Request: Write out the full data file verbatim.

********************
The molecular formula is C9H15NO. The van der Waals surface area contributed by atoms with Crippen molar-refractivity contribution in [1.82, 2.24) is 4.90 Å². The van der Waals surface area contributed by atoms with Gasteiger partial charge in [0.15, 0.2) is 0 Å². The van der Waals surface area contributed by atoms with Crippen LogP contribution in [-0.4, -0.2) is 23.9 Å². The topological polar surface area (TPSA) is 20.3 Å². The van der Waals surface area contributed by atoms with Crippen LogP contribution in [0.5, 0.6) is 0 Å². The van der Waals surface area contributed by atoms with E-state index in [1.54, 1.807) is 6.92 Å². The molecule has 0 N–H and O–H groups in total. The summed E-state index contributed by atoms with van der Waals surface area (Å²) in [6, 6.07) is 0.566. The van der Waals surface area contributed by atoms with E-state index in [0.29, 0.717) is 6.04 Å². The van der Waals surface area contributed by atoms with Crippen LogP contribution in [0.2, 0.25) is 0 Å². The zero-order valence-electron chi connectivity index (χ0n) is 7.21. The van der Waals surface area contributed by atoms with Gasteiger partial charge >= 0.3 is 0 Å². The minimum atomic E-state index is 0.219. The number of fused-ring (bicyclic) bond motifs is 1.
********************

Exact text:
The molecular formula is C9H15NO. The van der Waals surface area contributed by atoms with Crippen molar-refractivity contribution in [1.82, 2.24) is 4.90 Å². The van der Waals surface area contributed by atoms with Gasteiger partial charge in [0.15, 0.2) is 0 Å². The van der Waals surface area contributed by atoms with Crippen LogP contribution in [-0.4, -0.2) is 23.9 Å². The topological polar surface area (TPSA) is 20.3 Å². The van der Waals surface area contributed by atoms with Crippen LogP contribution in [0.5, 0.6) is 0 Å². The van der Waals surface area contributed by atoms with E-state index in [1.54, 1.807) is 6.92 Å². The molecule has 0 N–H and O–H groups in total. The summed E-state index contributed by atoms with van der Waals surface area (Å²) in [6, 6.07) is 0.566. The van der Waals surface area contributed by atoms with E-state index in [0.29, 0.717) is 6.04 Å². The van der Waals surface area contributed by atoms with Crippen LogP contribution in [0.2, 0.25) is 0 Å². The zero-order valence-electron chi connectivity index (χ0n) is 7.21. The van der Waals surface area contributed by atoms with Gasteiger partial charge >= 0.3 is 0 Å². The minimum atomic E-state index is 0.219. The number of fused-ring (bicyclic) bond motifs is 1.